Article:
Buy it from the PUBLISHER or AMAZON.FR

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  • Normcore - True Love Will Find You In The End

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  • Do you struggle with depression

    CHECK THE LINK Smoky Mountain Songbird Dolly Parton Still Going Strong You might remember her as the woman with the cute dimples, bubbly smile and effervescent personality. At 71, Dolly is still active in the field of music with her latest album, 'Pure and Simple,' released in 2016. Music was always part of the singer's life coming from a musical family. A prolific songwriter, Parton said she has probably written 5,000 songs in her life. She started performing in public at the age of 6. Her musical accomplishments include 43 solo albums and 25 number one hit songs.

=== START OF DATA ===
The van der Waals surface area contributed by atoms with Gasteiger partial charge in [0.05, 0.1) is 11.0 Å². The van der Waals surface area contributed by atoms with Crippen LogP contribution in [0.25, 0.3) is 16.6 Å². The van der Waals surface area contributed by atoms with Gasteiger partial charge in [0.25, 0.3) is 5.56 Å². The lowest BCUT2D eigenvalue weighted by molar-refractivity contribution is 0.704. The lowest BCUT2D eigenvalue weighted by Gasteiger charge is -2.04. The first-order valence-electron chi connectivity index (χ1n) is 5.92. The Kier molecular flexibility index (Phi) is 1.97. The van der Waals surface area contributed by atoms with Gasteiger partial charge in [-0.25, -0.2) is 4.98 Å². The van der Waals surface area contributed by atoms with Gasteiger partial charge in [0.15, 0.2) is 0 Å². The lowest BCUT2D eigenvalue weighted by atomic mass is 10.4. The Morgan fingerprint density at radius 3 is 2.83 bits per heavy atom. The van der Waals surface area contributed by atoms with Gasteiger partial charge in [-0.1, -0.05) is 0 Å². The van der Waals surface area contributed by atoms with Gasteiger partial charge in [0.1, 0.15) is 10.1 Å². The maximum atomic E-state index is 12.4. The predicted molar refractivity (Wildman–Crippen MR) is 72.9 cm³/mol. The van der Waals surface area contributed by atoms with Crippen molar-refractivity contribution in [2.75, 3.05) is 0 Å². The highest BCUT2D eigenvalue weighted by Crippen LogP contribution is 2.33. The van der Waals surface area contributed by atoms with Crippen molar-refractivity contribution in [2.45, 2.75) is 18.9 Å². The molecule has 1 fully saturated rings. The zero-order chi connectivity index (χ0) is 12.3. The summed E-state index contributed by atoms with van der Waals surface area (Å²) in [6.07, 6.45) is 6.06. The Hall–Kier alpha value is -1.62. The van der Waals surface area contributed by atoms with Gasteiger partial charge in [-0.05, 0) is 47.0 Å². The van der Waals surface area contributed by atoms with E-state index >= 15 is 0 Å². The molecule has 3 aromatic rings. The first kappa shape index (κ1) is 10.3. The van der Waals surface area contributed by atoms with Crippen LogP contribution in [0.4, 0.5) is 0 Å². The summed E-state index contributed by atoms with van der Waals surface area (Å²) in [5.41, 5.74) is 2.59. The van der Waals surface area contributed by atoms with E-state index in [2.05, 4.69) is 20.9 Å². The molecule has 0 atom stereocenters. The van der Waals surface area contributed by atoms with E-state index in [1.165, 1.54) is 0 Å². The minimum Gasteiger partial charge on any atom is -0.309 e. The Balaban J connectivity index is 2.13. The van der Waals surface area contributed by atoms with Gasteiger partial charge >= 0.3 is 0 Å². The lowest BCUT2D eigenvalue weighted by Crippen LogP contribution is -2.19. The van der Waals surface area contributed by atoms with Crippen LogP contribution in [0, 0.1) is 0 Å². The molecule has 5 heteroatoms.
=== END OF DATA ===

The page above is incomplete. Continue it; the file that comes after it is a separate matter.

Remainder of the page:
A life of success and sophistication is what people see in celebrity singers. But, behind the glitter is another facet of Parton's life. What people don't know is that Dolly suffered from acute depression in the 1980s. Parton even contemplated suicide. For many years, the country singer battled with depression and melancholy. She believed that a huge part of her depression was due to menopause and the remorse of not having kids (Dolly underwent partial hysterectomy in 1984). Depression also runs in her family according to the singer. Fortunately, she got over the condition with the help of her husband and friends. More information about depression in your later years can be found in this article.

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  • Brett Hartenback, Daniel Johnston's personal guitarist, passes from this life